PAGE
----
Cigars and Alcohol: Choosing the Perfect Combination

Every cigar lover has probably heard about the formula of three “C”: coffee, cognac, and the cigar. However, not everyone knows that it should not be taken quite literally, and the list of alcohol combined with tobacco can be expanded. Today, we will tell you how to do it right.

In search of harmony

The taste of cigars Limassol from can be divided into three parts of their length. When smoking the first, a significant proportion of volatile aromatic and essential substances is released. But due to the insufficiently high combustion temperature, it does not open completely, cools down, and settles again on the tobacco leaves.

The second third is the best. While smoking it, you can enjoy all the most complex shades of taste and aroma of tobacco.

The last third is not so good anymore since it acts as a filter and almost all the nicotine accumulates in it, making the cigar taste aggressive. That is why many smokers simply throw it away. Therefore, the formula of three “C” appeared, according to which the first third of a cigar is smoked with a cup of coffee, the second — with an alcoholic drink, and lovers of the third — increase either the dose of alcohol or its degree. And yet, what does alcohol have to do with it?

Not magic, but the chemistry


Cigar lovers are not disingenuous when they say that alcoholic beverages help the taste and aroma of a cigar to be more fully revealed. There is a scientific basis for this. The fact is that not all volatile aromatic and ethereal substances contained in tobacco can dissolve in water (or saliva). But when combined with alcohol, they are fully disclosed. For instance, the aromas of leather, pepper, ginger, and chocolate can be caught during the normal smoking of a cigar. But only under the influence of alcohol, notes of cinnamon and subtler shades of chocolate are released.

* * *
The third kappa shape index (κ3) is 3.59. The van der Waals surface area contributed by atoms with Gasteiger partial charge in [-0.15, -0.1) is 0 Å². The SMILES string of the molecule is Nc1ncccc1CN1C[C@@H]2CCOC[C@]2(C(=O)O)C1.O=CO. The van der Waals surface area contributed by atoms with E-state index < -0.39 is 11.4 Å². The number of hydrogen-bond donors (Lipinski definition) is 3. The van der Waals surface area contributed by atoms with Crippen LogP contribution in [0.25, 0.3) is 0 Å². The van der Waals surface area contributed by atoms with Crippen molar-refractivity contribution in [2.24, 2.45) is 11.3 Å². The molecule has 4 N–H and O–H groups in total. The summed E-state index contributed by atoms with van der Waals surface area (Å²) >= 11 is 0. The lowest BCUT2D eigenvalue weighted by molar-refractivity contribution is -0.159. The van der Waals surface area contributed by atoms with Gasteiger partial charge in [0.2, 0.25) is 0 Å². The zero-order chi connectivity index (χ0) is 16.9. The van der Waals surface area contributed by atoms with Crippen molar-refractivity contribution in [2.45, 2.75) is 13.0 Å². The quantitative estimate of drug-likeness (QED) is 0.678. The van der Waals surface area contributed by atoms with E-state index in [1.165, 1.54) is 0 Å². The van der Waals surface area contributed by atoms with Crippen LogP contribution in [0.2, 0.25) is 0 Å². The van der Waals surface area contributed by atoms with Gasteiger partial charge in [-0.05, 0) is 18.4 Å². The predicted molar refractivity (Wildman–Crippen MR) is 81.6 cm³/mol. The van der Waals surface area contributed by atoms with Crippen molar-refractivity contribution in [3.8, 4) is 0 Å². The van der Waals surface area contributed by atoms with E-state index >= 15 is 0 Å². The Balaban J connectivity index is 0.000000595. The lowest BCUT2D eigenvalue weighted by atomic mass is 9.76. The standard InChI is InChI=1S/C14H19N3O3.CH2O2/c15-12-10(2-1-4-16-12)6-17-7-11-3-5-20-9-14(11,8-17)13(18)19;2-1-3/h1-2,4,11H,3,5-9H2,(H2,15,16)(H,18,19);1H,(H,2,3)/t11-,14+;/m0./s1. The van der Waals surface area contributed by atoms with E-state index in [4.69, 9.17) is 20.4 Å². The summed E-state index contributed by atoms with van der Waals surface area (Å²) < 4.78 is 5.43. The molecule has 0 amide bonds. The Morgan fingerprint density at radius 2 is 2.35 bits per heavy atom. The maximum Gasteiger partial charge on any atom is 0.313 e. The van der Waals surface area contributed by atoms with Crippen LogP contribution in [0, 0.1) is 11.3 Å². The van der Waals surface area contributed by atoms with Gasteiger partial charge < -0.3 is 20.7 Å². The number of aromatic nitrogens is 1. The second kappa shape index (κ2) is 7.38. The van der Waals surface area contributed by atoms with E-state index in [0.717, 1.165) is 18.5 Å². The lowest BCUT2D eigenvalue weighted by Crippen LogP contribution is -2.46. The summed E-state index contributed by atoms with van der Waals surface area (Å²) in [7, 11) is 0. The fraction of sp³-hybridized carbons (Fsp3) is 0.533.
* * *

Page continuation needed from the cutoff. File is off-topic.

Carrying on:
Cigar to alcohol or alcohol to cigar?

You can do it this way, and that way, depending on who you assign the role of “first violin” to in this pair. But general recommendations can be divided into three groups:

Spirits (40–43%)

These are Armagnac, whiskey, cognac, calvados, and rum. Although the strength of all these drinks is approximately the same, they differ in taste and power:

  • Armagnac is distilled only once so it has a strong and even rough taste. The most powerful cigars with hot and even burning taste with hints of peat, spicy aromas, and aftertaste will suit it.
  • Whiskey has a more powerful flavor than cognac since the former is made from grains and the latter from grapes. However, both will do well with medium-strength cigars with dark leather, young wood, and chocolate flavors, with hints of nuts, fruits, and spices.
  • Calvados is made from apples so it has a milder fruity taste, but a fairly strong aroma. It is paired with cigars, the taste of which is dominated by strong tart accords with hints of ripe exotic fruits, and in the smell, there are hints of coffee and undergrowth. 
  • Rum “prefers” the same cigars as Calvados. It is better to give preference to aged rum: young, light specimens will not emphasize the taste of strong tobacco.

Medium spirits (16-20%)

These are mature ports, sherries, and Madeira. But if you like the taste of the drink to subtly set off the taste of a cigar, you can expand this list to include apéritifs, sweet dessert wines, and even liqueurs. Choose the medium strength with woody aromas and spicy flavors.

Wines with a strength of 8–16%

It is possible to combine cigars with wines, but only aged ones are suitable for this since young drinks cannot boast such a powerful bouquet that even weak tobacco will match. It is better to choose apéritif cigars with fruity flavors and woody-herbal flavors for wines.